North or south: Which side of Dublin is cheaper to live in?

From rent to the price of a pint and going six feet under – the results are in

Cross over the Samuel Beckett bridge and move closer to Grand Canal Dock and you’ll pay a premium of more than 12 per cent for a two-bed property, compared with the opposite side of the river. Photograph: Dave Meehan

Cross over the Samuel Beckett bridge and move closer to Grand Canal Dock and you’ll pay a premium of more than 12 per cent for a two-bed property, compared with the opposite side of the river. Photograph: Dave Meehan

Dublin’s north/south divide may be the subject of regular caricature on screen and on the page with the likes of Ross O’Carroll-Kelly and Damo & Ivor. The reality, clearly, is very different. However, while the cultural/class element might have been overplayed, is there in fact a financial divide? And could you be paying a premium to live on your chosen side of the city?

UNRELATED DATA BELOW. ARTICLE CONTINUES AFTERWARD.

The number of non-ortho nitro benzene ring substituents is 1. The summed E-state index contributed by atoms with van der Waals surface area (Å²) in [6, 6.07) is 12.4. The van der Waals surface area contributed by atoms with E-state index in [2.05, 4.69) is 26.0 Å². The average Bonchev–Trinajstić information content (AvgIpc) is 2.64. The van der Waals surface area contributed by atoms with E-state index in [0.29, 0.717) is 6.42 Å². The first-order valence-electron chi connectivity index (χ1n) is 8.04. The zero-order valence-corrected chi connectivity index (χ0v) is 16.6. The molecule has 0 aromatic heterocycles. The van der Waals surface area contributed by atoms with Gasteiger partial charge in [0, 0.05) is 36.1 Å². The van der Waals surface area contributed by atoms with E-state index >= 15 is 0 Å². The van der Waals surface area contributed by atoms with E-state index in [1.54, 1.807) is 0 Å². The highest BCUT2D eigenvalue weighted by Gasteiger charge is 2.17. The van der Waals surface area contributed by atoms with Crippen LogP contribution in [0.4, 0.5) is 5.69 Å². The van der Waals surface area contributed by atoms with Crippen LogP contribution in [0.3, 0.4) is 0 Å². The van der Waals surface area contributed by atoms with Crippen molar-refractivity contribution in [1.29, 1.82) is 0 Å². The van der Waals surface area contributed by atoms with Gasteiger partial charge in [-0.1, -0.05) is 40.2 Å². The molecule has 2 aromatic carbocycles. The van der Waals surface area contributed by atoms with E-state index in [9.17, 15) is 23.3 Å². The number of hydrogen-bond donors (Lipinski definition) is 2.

We’ve taken a look at some of the common expenses faced by families and drawn some conclusions. It should be noted that this is a newspaper article, and not an exhaustive research exercise. But the conclusions are convincing nonetheless.

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